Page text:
On the other hand, there are tons of people out there in Seoul or other big cities who cannot come home because they are too busy with jam-packed schedules, because they have an infant child who can’t stand very long in a car, or simply because they can’t afford a trip.  So now we have a latest trend in coming home - yeokguiseong (역귀성, 逆歸省) which literally translates to reverse coming home.  These are creative actions taken by the old parents having to meet up with their not-so-young children.  This reverse coming home has one outstanding advantage:  Parents don’t have to worry about traffic jams or exhaustingly crowded bus trips since everybody’s going home when they’re coming to cities like Seoul and after long holiday weekend everybody’s going back to cities when they’re coming back home.  When parents come home to their kids, they never forget to bring two or four armfuls of homegrown produce or mom’s foods for the kids.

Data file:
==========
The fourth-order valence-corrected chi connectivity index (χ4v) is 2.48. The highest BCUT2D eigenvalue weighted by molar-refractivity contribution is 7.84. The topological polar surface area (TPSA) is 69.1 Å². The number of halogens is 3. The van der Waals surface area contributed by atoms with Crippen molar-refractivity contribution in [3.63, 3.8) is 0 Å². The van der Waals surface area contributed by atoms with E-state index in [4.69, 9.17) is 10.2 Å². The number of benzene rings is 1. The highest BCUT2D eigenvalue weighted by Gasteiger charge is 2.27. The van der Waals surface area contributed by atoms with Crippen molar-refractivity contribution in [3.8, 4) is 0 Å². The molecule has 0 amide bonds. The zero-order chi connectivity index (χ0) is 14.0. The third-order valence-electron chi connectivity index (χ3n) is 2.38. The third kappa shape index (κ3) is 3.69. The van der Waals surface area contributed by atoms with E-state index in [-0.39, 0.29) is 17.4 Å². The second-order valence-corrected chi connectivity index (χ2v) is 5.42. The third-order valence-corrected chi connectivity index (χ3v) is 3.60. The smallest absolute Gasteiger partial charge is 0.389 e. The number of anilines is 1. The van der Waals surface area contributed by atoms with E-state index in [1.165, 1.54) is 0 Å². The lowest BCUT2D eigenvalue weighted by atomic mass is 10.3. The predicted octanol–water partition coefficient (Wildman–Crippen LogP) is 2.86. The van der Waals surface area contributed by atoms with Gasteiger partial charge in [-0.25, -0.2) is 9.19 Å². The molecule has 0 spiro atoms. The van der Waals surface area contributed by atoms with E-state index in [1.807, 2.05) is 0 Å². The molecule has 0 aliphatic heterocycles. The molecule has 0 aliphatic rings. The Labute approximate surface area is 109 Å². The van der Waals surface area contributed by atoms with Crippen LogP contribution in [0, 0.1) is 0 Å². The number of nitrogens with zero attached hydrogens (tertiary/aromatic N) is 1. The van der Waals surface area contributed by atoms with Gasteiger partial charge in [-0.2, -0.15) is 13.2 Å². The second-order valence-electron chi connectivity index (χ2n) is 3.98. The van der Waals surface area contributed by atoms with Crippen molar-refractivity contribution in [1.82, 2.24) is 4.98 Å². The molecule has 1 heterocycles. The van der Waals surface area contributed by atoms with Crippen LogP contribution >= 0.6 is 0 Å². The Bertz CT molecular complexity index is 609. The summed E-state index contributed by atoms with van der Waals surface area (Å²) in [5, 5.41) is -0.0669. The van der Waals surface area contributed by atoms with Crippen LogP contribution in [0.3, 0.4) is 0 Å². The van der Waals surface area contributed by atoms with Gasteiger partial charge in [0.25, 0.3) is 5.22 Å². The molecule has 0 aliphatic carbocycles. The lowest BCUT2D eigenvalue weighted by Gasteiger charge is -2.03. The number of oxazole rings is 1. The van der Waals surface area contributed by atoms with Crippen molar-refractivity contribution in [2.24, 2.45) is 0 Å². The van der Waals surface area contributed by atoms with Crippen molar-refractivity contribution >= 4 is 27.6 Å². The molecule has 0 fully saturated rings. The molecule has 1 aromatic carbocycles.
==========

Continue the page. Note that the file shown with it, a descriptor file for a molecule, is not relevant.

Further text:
Still, more than half of the entire population of South Korea (31 million people out of 50 million) is escaping from big cities, to come home to their families who have lived there for generations.  And this morning, some fathers must have cleaned up every corner of their houses, expecting their grown-up children and/or grandchildren, and most mothers must gone groceries at traditional local markets or prepared traditional foods for Hangawi - all with fluttering hearts and busy feet.